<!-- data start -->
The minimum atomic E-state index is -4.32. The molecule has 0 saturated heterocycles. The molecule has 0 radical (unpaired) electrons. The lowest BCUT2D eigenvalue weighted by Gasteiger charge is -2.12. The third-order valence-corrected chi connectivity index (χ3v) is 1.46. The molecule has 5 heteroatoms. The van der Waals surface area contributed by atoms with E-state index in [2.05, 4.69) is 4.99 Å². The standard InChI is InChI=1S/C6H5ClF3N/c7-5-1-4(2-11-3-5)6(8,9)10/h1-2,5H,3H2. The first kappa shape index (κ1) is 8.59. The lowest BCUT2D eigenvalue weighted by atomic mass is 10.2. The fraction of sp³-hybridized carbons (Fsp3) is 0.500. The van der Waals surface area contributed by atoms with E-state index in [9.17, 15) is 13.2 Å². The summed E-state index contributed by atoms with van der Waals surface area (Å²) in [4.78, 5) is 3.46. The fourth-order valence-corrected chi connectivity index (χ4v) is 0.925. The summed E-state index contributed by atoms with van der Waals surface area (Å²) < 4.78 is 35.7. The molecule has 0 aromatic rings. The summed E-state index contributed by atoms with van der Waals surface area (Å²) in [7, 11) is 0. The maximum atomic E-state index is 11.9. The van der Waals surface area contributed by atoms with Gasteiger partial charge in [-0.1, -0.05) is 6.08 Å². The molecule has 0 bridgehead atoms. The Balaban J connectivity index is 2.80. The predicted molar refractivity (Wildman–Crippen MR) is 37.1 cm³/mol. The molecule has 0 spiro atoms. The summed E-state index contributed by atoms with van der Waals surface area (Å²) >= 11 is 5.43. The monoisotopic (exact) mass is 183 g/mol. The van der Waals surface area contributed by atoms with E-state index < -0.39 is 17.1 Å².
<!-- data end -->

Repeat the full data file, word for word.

The minimum atomic E-state index is -4.32. The molecule has 0 saturated heterocycles. The molecule has 0 radical (unpaired) electrons. The lowest BCUT2D eigenvalue weighted by Gasteiger charge is -2.12. The third-order valence-corrected chi connectivity index (χ3v) is 1.46. The molecule has 5 heteroatoms. The van der Waals surface area contributed by atoms with E-state index in [2.05, 4.69) is 4.99 Å². The standard InChI is InChI=1S/C6H5ClF3N/c7-5-1-4(2-11-3-5)6(8,9)10/h1-2,5H,3H2. The first kappa shape index (κ1) is 8.59. The lowest BCUT2D eigenvalue weighted by atomic mass is 10.2. The fraction of sp³-hybridized carbons (Fsp3) is 0.500. The van der Waals surface area contributed by atoms with E-state index in [9.17, 15) is 13.2 Å². The summed E-state index contributed by atoms with van der Waals surface area (Å²) in [4.78, 5) is 3.46. The fourth-order valence-corrected chi connectivity index (χ4v) is 0.925. The summed E-state index contributed by atoms with van der Waals surface area (Å²) < 4.78 is 35.7. The molecule has 0 aromatic rings. The summed E-state index contributed by atoms with van der Waals surface area (Å²) in [7, 11) is 0. The maximum atomic E-state index is 11.9. The van der Waals surface area contributed by atoms with Gasteiger partial charge in [-0.1, -0.05) is 6.08 Å². The molecule has 0 bridgehead atoms. The Balaban J connectivity index is 2.80. The predicted molar refractivity (Wildman–Crippen MR) is 37.1 cm³/mol. The molecule has 0 spiro atoms. The summed E-state index contributed by atoms with van der Waals surface area (Å²) >= 11 is 5.43. The monoisotopic (exact) mass is 183 g/mol. The van der Waals surface area contributed by atoms with E-state index < -0.39 is 17.1 Å².